More

The People Around You Are Embarrassed For You If You're Doing Or Saying These 5 Kinds Of Things

Before anyone gets too offended that anyone has asked them to consider their words ever, at all, for any reason, keep in mind that these are good tips for anyone of any race speaking to anyone else of any race.

The People Around You Are Embarrassed For You If You're Doing Or Saying These 5 Kinds Of Things

People around you might be embarrassed for you:

1. If you offer compliments that leave a person feeling vaguely insulted.


2. If you use other people's cultures flippantly.

3. If you pass judgment on why a person uses whatever dialect they choose.

4. If you offer unsolicited advice about how to care for someone's hair.

5. If you make generalized statements and ignore the significant diversity within every race.

Courtesy of FIELDTRIP
True

The COVID-19 pandemic has disproportionately affected diverse communities due largely in part to social factors such as inadequate access to housing, income, dietary options, education and employment — all of which have been shown to affect people's physical health.

Recognizing that inequity, Harlem-based chef JJ Johnson sought out to help his community maximize its health during the pandemic — one grain at a time.

Johnson manages FIELDTRIP, a health-focused restaurant that strives to bring people together through the celebration of rice, a grain found in cuisines of countless cultures.

"It was very important for me to show the world that places like Harlem want access to more health-conscious foods," Johnson said. "The people who live in Harlem should have the option to eat fresh, locally farmed and delicious food that other communities have access to."

Lack of education and access to those healthy food options is a primary driver of why 31% of adults in Harlem are struggling with obesity — the highest rate of any neighborhood in New York City and 7% higher than the average adult obesity rate across the five boroughs.

Obesity increases risk for heart disease or diabetes, which in turn leaves Harlem's residents — who are 76% Black or LatinX — at heightened risk for complications with COVID-19.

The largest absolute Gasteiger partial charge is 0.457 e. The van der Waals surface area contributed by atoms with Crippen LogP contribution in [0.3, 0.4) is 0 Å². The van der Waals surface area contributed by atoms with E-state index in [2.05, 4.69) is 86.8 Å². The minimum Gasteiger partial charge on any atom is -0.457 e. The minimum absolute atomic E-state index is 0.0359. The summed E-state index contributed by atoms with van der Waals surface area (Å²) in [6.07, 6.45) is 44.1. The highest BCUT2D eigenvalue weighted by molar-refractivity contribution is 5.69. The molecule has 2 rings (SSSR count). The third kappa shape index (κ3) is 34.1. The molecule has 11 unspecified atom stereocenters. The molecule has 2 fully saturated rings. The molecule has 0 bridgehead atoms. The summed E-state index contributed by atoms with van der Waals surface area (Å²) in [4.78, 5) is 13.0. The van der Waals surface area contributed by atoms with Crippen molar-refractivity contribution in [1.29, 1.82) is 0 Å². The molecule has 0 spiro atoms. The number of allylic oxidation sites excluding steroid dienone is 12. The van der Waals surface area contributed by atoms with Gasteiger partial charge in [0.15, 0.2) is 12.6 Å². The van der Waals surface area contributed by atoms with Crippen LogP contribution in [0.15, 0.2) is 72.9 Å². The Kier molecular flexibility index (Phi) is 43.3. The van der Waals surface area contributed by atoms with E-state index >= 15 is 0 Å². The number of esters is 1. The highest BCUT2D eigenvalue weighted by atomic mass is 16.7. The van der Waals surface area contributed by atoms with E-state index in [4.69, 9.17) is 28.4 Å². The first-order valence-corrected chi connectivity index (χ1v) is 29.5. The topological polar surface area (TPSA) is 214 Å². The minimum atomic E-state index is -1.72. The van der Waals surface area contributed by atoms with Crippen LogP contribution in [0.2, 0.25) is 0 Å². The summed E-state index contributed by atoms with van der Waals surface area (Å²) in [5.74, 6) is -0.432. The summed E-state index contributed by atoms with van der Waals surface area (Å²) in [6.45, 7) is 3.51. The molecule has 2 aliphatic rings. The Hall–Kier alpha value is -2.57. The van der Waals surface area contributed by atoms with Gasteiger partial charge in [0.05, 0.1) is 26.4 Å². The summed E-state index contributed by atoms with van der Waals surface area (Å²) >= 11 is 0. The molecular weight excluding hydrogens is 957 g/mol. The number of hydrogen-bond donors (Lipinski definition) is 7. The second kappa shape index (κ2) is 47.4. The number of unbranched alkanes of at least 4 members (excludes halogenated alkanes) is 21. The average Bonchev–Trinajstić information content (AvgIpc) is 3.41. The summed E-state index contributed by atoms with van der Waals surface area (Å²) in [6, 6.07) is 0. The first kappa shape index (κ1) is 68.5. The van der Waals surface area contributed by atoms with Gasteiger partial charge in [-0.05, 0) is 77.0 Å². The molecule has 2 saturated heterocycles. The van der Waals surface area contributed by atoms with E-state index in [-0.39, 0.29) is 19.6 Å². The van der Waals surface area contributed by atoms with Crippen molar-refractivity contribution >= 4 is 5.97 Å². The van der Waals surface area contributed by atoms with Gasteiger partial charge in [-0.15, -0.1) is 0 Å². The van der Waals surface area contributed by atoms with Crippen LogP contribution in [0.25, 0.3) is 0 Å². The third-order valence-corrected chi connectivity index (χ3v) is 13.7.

Keep Reading Show less
via Spencer Cox / Twitter

In the middle of a heated election, liberal and conservative Americans are at odds over a lot of issues, but there's one thing they can agree on, they're sick of all the political acrimony.

A 2018 PBS poll found that nearly three-quarters of Americans — 74 percent — think the overall tone and level of civility in the nation's capital have gotten worse since Trump was elected.

Seventy-nine percent are "are concerned or very concerned that the negative tone of national politics will prompt violence."

Keep Reading Show less
Photo by Tim Mossholder on Unsplash
True

Glenda moved to Houston from Ohio just before the pandemic hit. She didn't know that COVID-19-related delays would make it difficult to get her Texas driver's license and apply for unemployment benefits. She quickly found herself in an impossible situation — stranded in a strange place without money for food, gas, or a job to provide what she needed.

Alone, hungry, and scared, Glenda dialed 2-1-1 for help. The person on the other end of the line directed her to the Houston-based nonprofit Bread of Life, founded by St. John's United Methodist pastors Rudy and Juanita Rasmus.

For nearly 30 years, Bread of Life has been at the forefront of HIV/AIDS prevention, eliminating food insecurity, providing permanent housing to formerly homeless individuals and disaster relief.

Glenda sat in her car for 20 minutes outside of the building, trying to muster up the courage to get out and ask for help. She'd never been in this situation before, and she was terrified.

When she finally got out, she encountered Eva Thibaudeau, who happened to be walking down the street at the exact same time. Thibaudeau is the CEO of Temenos CDC, a nonprofit multi-unit housing development also founded by the Rasmuses, with a mission to serve Midtown Houston's homeless population.

Keep Reading Show less
via Witty Buttons / Twitter

Back in 2017, when white supremacist Richard Spencer was socked in the face by someone wearing all black at Trump's inauguration, it launched an online debate, "Is it OK to punch a Nazi?"

The essential nature of the debate was whether it was acceptable for people to act violently towards someone with repugnant reviews, even if they were being peaceful. Some suggested people should confront them peacefully by engaging in a debate or at least make them feel uncomfortable being Nazi in public.

Keep Reading Show less

When Trump entered the Oval Office on his first day as president, he was greeted by a note from his predecessor. In his letter, Obama congratulated Trump on "a remarkable run," offered a few bits of sage advice, wished him well, and told him that he and Michelle "stand ready to help in any ways which we can." It was a distinguished letter from a statesman, and a beautiful example of the peaceful and supportive transfer of power that has marked every election in modern history.

Since then, Obama has largely stayed above the fray and out of the spotlight, allowing President Trump a chance to do the job without interference. Even when his friend and former vice president Joe Biden announced his run for president, Obama held back on a formal endorsement, letting the political process run its course. At the Democratic National Convention, we saw a shift, as the former president finally let the public hear his frank assessment of Trump's job performance from his experienced point-of-view.

But at a drive-in rally in Philadelphia yesterday, Obama rolled up his sleeves, took off the gloves, and gave real voice to the frustrations half of America has felt for the past four years. And phew—it was gloriously cathartic.

Keep Reading Show less